BY JUSTIN RAY
Follow space shuttle Discovery's STS-128 mission to the International Space Station. Reload this page for the latest updates.
WEDNESDAY, SEPTEMBER 2, 2009After removing a 1,300-pound ammonia coolant tank, astronauts John "Danny" Olivas and Nicole Stott waited out a storm-triggered communications blackout before closing out a successful six-hour 35-minute spacewalk by retrieving U.S. and European experiment packages mounted on the International Space Station.
0445 GMT (12:45 a.m. EDT)
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0425 GMT (12:25 a.m. EDT)EVA ENDS. Repressurization of the Quest airlock module began at 12:24 a.m. EDT, marking the official end of today's spacewalk by Danny Olivas and Nicole Stott. The EVA lasted six hours and 35 minutes. It was the first of three spacewalks planned for Discovery's mission to the space station.
0419 GMT (12:19 a.m. EDT)The outer hatch has been closed and locked.
0410 GMT (12:10 a.m. EDT)The spacewalking duo has finished tool inventories and climbed into the airlock. They'll soon close the hatch to complete this successful first EVA of Discovery's STS-128 flight.
0400 GMT (12:00 a.m. EDT)Stott is back inside the airlock now. Olivas has taken a camera to go shoot some pictures of the micrometeoroid or space debris hits. The get-ahead tasks that were talked about were skipped in the end.
0354 GMT (11:54 p.m. EDT Tues.)The spacewalkers are back at the airlock. Olivas reported finding an extensive amount of debris impacts outside the station's airlock and a toolbox.
0332 GMT (11:32 p.m. EDT Tues.)Having successfully completed all of the planned tasks for this spacewalk with some extra time to spare, the crew is going to tackle a few get-ahead tasks before returning to the airlock. Stott will install some protective lens covers around video cameras on the space station robot arm to shield them from rocket exhaust during the upcoming Japanese HTV cargo ship arrival. Olivas will work on a heater cable at the Pressurized Mating Adapter No. 3 docking port.
0323 GMT (11:23 p.m. EDT Tues.)The two MISSE packages have been closed up, removed from the space station's Columbus module and moved down to the space shuttle payload bay where they will travel back to Earth.
MISSE stands for the Materials International Space Station Experiment. These packages have exposed various materials and coatings to the environment of low-Earth orbit since being deployed during the STS-123 mission in March 2008.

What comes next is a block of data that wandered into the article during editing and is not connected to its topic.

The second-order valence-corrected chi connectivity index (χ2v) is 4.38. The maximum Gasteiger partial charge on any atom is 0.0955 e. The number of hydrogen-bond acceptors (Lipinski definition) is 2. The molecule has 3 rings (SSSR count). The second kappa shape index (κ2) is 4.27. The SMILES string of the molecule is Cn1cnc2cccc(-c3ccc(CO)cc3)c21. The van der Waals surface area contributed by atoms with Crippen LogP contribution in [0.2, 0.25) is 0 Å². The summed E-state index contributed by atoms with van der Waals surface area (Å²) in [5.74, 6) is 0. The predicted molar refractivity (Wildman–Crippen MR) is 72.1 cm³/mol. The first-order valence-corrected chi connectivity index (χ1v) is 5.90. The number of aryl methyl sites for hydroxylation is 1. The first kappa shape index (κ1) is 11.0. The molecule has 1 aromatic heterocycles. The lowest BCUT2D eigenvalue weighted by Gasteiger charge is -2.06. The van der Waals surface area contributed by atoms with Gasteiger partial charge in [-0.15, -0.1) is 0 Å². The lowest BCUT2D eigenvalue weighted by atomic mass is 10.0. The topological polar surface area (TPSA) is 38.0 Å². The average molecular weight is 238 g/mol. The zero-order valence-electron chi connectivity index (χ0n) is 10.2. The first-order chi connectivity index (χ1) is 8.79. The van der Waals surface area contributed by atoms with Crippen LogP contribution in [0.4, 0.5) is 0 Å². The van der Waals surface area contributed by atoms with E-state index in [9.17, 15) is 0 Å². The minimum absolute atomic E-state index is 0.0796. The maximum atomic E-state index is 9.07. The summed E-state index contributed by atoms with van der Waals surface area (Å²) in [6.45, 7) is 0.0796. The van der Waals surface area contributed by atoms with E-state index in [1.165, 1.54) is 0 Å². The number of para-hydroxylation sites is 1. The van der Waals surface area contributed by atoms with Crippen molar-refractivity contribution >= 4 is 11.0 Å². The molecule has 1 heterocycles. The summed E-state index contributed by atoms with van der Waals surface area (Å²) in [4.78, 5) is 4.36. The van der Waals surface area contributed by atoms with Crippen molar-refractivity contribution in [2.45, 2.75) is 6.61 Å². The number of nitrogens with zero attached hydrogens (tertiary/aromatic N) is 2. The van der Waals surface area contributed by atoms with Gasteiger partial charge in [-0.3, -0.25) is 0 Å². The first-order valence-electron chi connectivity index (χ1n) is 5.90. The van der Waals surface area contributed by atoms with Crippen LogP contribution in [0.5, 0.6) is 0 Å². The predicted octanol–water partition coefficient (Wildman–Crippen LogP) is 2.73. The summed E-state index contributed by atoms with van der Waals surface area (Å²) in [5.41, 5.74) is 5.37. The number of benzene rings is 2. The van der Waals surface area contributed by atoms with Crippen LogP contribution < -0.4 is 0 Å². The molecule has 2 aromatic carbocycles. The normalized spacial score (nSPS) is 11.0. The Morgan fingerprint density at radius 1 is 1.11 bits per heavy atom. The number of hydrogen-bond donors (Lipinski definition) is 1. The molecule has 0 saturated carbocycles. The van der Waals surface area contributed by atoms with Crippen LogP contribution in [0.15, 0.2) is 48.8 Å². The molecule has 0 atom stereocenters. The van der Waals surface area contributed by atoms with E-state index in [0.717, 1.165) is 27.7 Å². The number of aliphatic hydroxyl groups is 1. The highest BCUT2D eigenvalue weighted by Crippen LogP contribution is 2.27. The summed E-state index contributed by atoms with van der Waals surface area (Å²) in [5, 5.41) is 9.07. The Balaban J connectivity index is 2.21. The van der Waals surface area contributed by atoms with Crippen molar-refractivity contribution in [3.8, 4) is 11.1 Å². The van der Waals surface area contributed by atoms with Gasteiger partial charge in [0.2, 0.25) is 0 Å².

Scientists are looking at the effects of atomic oxygen, direct sunlight, radiation and temperature extremes on the test materials. The cases will be returned to the ground for analysis.
0308 GMT (11:08 p.m. EDT Tues.)Olivas has used a small hammer and gotten the second MISSE package freed.
0300 GMT (11:00 p.m. EDT Tues.)The second MISSE package is proving to be troublesome. Danny Olivas is having problems getting the latching pins removed to disconnect the payload from Columbus. Spacewalkers who installed the package last year had difficulty getting the pins installed.
0256 GMT (10:56 p.m. EDT Tues.)The first MISSE package has been taken off Columbus and carried down to the shuttle by Nicole Stott.
0242 GMT (10:42 p.m. EDT Tues.)Mission Control says the spacewalkers are running on the timeline.
0235 GMT (10:35 p.m. EDT Tues.)Olivas is back up at Columbus to start removal of the two U.S. exposure experiment packages.
0215 GMT (10:15 p.m. EDT Tues.)Finally success with that bolt. The European Technology Exposure Facility, or EuTEF, has been secured on the bridge-like structure in the space shuttle Discovery payload bay for the trip back to Earth, completing the second major objective of this EVA.
0206 GMT (10:06 p.m. EDT Tues.)The spacewalkers are having difficulty getting EuTEF bolted to the payload bay. The single bolt needs 11 turns but is going only two turns.
0149 GMT (9:49 p.m. EDT Tues.)Four hours and counting in today's spacewalk. The astronauts have arrived in the shuttle bay for packing away of the EuTEF.
0135 GMT (9:35 p.m. EDT Tues.)Mission Control has updated the information about tonight's communications outage. The bad weather that caused the problem was in Guam, an intermediate ground station between the TDRS-275 satellite and the control station in New Mexico, NASA now says.
0127 GMT (9:27 p.m. EDT Tues.)Danny Olivas has climbing down to the shuttle to meet up with the station arm and Stott for stowing EuTEF. The package will be attached to the cargo carrier in the rear of Discovery's payload bay that also holds the new ammonia tank that will be transferred to the space station later this week.
0120 GMT (9:20 p.m. EDT Tues.)The European Technology Exposure Facility, or EuTEF, housed nine different experiments, including atomic oxygen, radiation, thermal and plasma discharge monitors, an Earth-observation camera, plus micrometeoroid and material degradation tests. The package had been outside the station since Columbus was launched in February 2008.
0115 GMT (9:15 p.m. EDT Tues.)Nicole Stott, positioned in a foot platform on the space station robot arm, has EuTEF in her hands. She'll hold the payload while being maneuvered to the shuttle.
0110 GMT (9:10 p.m. EDT Tues.)The spacewalkers are working to unbolt the European Technology Exposure Facility, or EuTEF, from a the bracket on the outer end of Columbus. Olivas will remove the payload and hand the package to Stott for carrying down to the shuttle.
0057 GMT (8:57 p.m. EDT Tues.)The astronauts and Houston are back in contact again. A severe storm prompted the data relay satellite ground station in New Mexico to take precautions and secure its antennas, interrupting communications between space and Mission Control for a half-hour.